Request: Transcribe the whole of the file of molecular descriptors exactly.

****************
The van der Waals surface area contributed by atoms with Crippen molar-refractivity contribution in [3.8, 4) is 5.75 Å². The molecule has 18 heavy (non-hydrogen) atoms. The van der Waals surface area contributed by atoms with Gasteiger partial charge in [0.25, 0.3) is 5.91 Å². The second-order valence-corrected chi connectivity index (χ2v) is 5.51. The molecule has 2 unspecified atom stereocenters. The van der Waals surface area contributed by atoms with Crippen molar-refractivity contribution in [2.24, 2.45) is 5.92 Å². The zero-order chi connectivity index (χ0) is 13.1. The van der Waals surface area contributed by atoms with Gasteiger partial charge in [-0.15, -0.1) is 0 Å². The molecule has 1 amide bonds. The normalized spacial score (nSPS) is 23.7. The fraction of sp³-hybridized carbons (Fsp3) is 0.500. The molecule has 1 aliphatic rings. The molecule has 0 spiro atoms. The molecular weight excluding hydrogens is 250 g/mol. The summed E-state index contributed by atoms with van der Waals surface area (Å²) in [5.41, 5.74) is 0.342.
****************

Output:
The van der Waals surface area contributed by atoms with Crippen molar-refractivity contribution in [3.8, 4) is 5.75 Å². The molecule has 18 heavy (non-hydrogen) atoms. The van der Waals surface area contributed by atoms with Gasteiger partial charge in [0.25, 0.3) is 5.91 Å². The second-order valence-corrected chi connectivity index (χ2v) is 5.51. The molecule has 2 unspecified atom stereocenters. The van der Waals surface area contributed by atoms with Crippen molar-refractivity contribution in [2.24, 2.45) is 5.92 Å². The zero-order chi connectivity index (χ0) is 13.1. The van der Waals surface area contributed by atoms with Gasteiger partial charge in [-0.15, -0.1) is 0 Å². The molecule has 1 amide bonds. The normalized spacial score (nSPS) is 23.7. The fraction of sp³-hybridized carbons (Fsp3) is 0.500. The molecule has 1 aliphatic rings. The molecule has 0 spiro atoms. The molecular weight excluding hydrogens is 250 g/mol. The summed E-state index contributed by atoms with van der Waals surface area (Å²) in [5.41, 5.74) is 0.342.